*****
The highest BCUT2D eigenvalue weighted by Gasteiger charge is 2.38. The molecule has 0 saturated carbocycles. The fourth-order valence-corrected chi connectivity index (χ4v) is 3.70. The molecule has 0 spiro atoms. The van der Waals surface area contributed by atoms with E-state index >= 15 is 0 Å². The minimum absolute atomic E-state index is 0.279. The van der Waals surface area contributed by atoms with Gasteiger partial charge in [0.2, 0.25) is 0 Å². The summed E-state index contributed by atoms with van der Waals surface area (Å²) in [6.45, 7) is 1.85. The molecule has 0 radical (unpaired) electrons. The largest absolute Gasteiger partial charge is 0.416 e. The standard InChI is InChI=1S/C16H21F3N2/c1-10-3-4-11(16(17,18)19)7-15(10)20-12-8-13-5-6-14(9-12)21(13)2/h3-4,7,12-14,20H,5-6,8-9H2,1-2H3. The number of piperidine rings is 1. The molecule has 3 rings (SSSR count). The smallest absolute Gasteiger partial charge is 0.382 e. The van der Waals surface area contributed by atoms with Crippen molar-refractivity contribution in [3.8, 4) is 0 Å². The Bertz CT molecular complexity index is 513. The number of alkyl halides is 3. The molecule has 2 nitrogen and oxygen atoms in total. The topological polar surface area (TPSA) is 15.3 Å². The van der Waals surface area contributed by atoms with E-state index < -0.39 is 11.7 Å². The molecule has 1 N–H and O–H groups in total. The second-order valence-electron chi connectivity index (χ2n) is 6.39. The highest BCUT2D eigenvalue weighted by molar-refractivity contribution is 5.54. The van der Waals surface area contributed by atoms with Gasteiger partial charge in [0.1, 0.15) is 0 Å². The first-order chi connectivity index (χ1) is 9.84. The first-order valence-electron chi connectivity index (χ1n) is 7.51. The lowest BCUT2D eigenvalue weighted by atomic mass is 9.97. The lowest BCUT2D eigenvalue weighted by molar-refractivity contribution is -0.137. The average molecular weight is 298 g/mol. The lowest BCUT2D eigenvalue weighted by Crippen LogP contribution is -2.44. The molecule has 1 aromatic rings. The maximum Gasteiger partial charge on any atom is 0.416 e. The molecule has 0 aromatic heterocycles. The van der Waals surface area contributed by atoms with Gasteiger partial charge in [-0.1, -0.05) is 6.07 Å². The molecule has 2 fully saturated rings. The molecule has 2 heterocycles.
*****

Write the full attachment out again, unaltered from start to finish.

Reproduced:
The highest BCUT2D eigenvalue weighted by Gasteiger charge is 2.38. The molecule has 0 saturated carbocycles. The fourth-order valence-corrected chi connectivity index (χ4v) is 3.70. The molecule has 0 spiro atoms. The van der Waals surface area contributed by atoms with E-state index >= 15 is 0 Å². The minimum absolute atomic E-state index is 0.279. The van der Waals surface area contributed by atoms with Gasteiger partial charge in [0.2, 0.25) is 0 Å². The summed E-state index contributed by atoms with van der Waals surface area (Å²) in [6.45, 7) is 1.85. The molecule has 0 radical (unpaired) electrons. The largest absolute Gasteiger partial charge is 0.416 e. The standard InChI is InChI=1S/C16H21F3N2/c1-10-3-4-11(16(17,18)19)7-15(10)20-12-8-13-5-6-14(9-12)21(13)2/h3-4,7,12-14,20H,5-6,8-9H2,1-2H3. The number of piperidine rings is 1. The molecule has 3 rings (SSSR count). The smallest absolute Gasteiger partial charge is 0.382 e. The van der Waals surface area contributed by atoms with Crippen molar-refractivity contribution in [3.8, 4) is 0 Å². The Bertz CT molecular complexity index is 513. The number of alkyl halides is 3. The molecule has 2 nitrogen and oxygen atoms in total. The topological polar surface area (TPSA) is 15.3 Å². The van der Waals surface area contributed by atoms with E-state index < -0.39 is 11.7 Å². The molecule has 1 N–H and O–H groups in total. The second-order valence-electron chi connectivity index (χ2n) is 6.39. The highest BCUT2D eigenvalue weighted by molar-refractivity contribution is 5.54. The van der Waals surface area contributed by atoms with Gasteiger partial charge in [0.1, 0.15) is 0 Å². The first-order chi connectivity index (χ1) is 9.84. The first-order valence-electron chi connectivity index (χ1n) is 7.51. The lowest BCUT2D eigenvalue weighted by atomic mass is 9.97. The lowest BCUT2D eigenvalue weighted by molar-refractivity contribution is -0.137. The average molecular weight is 298 g/mol. The lowest BCUT2D eigenvalue weighted by Crippen LogP contribution is -2.44. The molecule has 1 aromatic rings. The maximum Gasteiger partial charge on any atom is 0.416 e. The molecule has 0 aromatic heterocycles. The van der Waals surface area contributed by atoms with Gasteiger partial charge in [-0.1, -0.05) is 6.07 Å². The molecule has 2 fully saturated rings. The molecule has 2 heterocycles.